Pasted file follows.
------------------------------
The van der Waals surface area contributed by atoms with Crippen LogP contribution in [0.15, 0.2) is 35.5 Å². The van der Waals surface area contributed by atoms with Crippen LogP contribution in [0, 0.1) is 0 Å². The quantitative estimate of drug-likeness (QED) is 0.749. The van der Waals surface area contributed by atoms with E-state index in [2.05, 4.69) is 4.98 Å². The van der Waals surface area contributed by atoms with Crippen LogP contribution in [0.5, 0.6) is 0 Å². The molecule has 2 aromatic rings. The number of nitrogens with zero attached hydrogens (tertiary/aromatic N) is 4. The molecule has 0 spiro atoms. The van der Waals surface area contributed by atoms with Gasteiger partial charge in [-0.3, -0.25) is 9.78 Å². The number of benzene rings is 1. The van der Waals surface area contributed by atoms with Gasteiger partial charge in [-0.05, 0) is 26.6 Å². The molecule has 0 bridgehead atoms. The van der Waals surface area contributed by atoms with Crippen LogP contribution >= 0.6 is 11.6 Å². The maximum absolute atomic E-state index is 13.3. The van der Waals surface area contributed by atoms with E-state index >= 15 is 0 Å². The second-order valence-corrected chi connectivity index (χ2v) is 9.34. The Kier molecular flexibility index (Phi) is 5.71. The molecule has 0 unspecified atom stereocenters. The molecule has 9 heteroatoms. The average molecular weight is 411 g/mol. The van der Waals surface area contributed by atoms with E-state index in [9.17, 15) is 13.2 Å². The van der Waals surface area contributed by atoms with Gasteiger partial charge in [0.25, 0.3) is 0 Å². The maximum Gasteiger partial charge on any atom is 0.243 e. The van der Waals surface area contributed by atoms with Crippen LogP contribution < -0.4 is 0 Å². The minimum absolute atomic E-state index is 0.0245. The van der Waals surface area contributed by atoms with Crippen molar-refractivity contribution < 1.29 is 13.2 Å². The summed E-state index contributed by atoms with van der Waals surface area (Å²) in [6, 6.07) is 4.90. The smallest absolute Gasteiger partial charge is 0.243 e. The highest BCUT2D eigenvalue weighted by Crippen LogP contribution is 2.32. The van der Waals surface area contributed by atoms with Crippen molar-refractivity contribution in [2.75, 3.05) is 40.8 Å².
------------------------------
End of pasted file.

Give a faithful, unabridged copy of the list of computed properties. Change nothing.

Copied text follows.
The van der Waals surface area contributed by atoms with Crippen LogP contribution in [0.15, 0.2) is 35.5 Å². The van der Waals surface area contributed by atoms with Crippen LogP contribution in [0, 0.1) is 0 Å². The quantitative estimate of drug-likeness (QED) is 0.749. The van der Waals surface area contributed by atoms with E-state index in [2.05, 4.69) is 4.98 Å². The van der Waals surface area contributed by atoms with Crippen LogP contribution in [0.5, 0.6) is 0 Å². The molecule has 2 aromatic rings. The number of nitrogens with zero attached hydrogens (tertiary/aromatic N) is 4. The molecule has 0 spiro atoms. The van der Waals surface area contributed by atoms with Gasteiger partial charge in [-0.3, -0.25) is 9.78 Å². The number of benzene rings is 1. The van der Waals surface area contributed by atoms with Gasteiger partial charge in [-0.05, 0) is 26.6 Å². The molecule has 0 bridgehead atoms. The van der Waals surface area contributed by atoms with Crippen LogP contribution >= 0.6 is 11.6 Å². The maximum absolute atomic E-state index is 13.3. The van der Waals surface area contributed by atoms with E-state index >= 15 is 0 Å². The second-order valence-corrected chi connectivity index (χ2v) is 9.34. The Kier molecular flexibility index (Phi) is 5.71. The molecule has 0 unspecified atom stereocenters. The molecule has 9 heteroatoms. The average molecular weight is 411 g/mol. The van der Waals surface area contributed by atoms with E-state index in [9.17, 15) is 13.2 Å². The van der Waals surface area contributed by atoms with Gasteiger partial charge in [0.25, 0.3) is 0 Å². The maximum Gasteiger partial charge on any atom is 0.243 e. The van der Waals surface area contributed by atoms with Crippen LogP contribution < -0.4 is 0 Å². The minimum absolute atomic E-state index is 0.0245. The van der Waals surface area contributed by atoms with Crippen molar-refractivity contribution < 1.29 is 13.2 Å². The summed E-state index contributed by atoms with van der Waals surface area (Å²) in [6, 6.07) is 4.90. The smallest absolute Gasteiger partial charge is 0.243 e. The highest BCUT2D eigenvalue weighted by Crippen LogP contribution is 2.32. The van der Waals surface area contributed by atoms with Crippen molar-refractivity contribution in [2.75, 3.05) is 40.8 Å².